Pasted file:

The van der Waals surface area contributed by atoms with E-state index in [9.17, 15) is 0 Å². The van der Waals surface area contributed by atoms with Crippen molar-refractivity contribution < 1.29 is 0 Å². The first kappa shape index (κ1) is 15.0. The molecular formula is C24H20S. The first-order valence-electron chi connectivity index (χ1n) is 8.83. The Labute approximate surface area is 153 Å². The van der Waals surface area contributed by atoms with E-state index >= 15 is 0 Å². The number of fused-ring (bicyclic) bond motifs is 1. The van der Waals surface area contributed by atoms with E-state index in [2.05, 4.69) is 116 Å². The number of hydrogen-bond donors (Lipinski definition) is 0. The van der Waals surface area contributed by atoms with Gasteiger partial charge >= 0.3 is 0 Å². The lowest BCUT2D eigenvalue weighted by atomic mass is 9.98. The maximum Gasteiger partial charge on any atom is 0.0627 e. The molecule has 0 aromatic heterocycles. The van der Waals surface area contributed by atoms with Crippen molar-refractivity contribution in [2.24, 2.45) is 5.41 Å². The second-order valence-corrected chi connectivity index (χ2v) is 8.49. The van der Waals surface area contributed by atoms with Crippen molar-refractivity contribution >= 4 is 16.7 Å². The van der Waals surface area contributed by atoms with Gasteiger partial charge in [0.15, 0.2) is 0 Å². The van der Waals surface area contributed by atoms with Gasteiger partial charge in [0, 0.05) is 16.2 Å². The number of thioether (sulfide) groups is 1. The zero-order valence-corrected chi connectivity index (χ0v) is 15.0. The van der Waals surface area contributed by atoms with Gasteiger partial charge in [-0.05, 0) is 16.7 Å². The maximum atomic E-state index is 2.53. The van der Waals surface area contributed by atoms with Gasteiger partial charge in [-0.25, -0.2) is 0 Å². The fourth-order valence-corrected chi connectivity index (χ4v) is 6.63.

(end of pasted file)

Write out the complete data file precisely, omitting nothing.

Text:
The van der Waals surface area contributed by atoms with E-state index in [9.17, 15) is 0 Å². The van der Waals surface area contributed by atoms with Crippen molar-refractivity contribution < 1.29 is 0 Å². The first kappa shape index (κ1) is 15.0. The molecular formula is C24H20S. The first-order valence-electron chi connectivity index (χ1n) is 8.83. The Labute approximate surface area is 153 Å². The van der Waals surface area contributed by atoms with E-state index >= 15 is 0 Å². The number of fused-ring (bicyclic) bond motifs is 1. The van der Waals surface area contributed by atoms with E-state index in [2.05, 4.69) is 116 Å². The number of hydrogen-bond donors (Lipinski definition) is 0. The van der Waals surface area contributed by atoms with Gasteiger partial charge >= 0.3 is 0 Å². The lowest BCUT2D eigenvalue weighted by atomic mass is 9.98. The maximum Gasteiger partial charge on any atom is 0.0627 e. The molecule has 0 aromatic heterocycles. The van der Waals surface area contributed by atoms with Crippen molar-refractivity contribution in [2.24, 2.45) is 5.41 Å². The second-order valence-corrected chi connectivity index (χ2v) is 8.49. The van der Waals surface area contributed by atoms with Crippen molar-refractivity contribution >= 4 is 16.7 Å². The van der Waals surface area contributed by atoms with Gasteiger partial charge in [0.15, 0.2) is 0 Å². The van der Waals surface area contributed by atoms with Gasteiger partial charge in [0, 0.05) is 16.2 Å². The number of thioether (sulfide) groups is 1. The zero-order valence-corrected chi connectivity index (χ0v) is 15.0. The van der Waals surface area contributed by atoms with Gasteiger partial charge in [-0.05, 0) is 16.7 Å². The maximum atomic E-state index is 2.53. The van der Waals surface area contributed by atoms with Gasteiger partial charge in [-0.25, -0.2) is 0 Å². The fourth-order valence-corrected chi connectivity index (χ4v) is 6.63.